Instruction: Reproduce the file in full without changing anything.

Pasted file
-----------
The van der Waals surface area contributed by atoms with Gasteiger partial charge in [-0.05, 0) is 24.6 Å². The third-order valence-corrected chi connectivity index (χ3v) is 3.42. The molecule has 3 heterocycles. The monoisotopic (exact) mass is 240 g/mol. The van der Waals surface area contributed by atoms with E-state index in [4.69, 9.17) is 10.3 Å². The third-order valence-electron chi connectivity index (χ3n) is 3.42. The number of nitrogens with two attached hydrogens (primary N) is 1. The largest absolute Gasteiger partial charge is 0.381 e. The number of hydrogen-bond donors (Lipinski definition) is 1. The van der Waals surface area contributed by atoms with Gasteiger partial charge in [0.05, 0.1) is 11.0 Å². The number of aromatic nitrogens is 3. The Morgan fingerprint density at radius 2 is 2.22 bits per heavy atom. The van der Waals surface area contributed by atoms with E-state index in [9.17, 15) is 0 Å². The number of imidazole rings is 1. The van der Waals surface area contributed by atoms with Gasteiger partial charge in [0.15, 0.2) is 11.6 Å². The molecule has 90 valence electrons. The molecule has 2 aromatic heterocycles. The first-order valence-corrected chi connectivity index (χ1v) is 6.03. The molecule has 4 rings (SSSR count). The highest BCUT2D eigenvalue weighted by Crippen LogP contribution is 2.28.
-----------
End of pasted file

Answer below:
The van der Waals surface area contributed by atoms with Gasteiger partial charge in [-0.05, 0) is 24.6 Å². The third-order valence-corrected chi connectivity index (χ3v) is 3.42. The molecule has 3 heterocycles. The monoisotopic (exact) mass is 240 g/mol. The van der Waals surface area contributed by atoms with E-state index in [4.69, 9.17) is 10.3 Å². The third-order valence-electron chi connectivity index (χ3n) is 3.42. The number of nitrogens with two attached hydrogens (primary N) is 1. The largest absolute Gasteiger partial charge is 0.381 e. The number of hydrogen-bond donors (Lipinski definition) is 1. The van der Waals surface area contributed by atoms with Gasteiger partial charge in [0.05, 0.1) is 11.0 Å². The number of aromatic nitrogens is 3. The Morgan fingerprint density at radius 2 is 2.22 bits per heavy atom. The van der Waals surface area contributed by atoms with E-state index in [9.17, 15) is 0 Å². The number of imidazole rings is 1. The van der Waals surface area contributed by atoms with Gasteiger partial charge in [0.15, 0.2) is 11.6 Å². The molecule has 90 valence electrons. The molecule has 2 aromatic heterocycles. The first-order valence-corrected chi connectivity index (χ1v) is 6.03. The molecule has 4 rings (SSSR count). The highest BCUT2D eigenvalue weighted by Crippen LogP contribution is 2.28.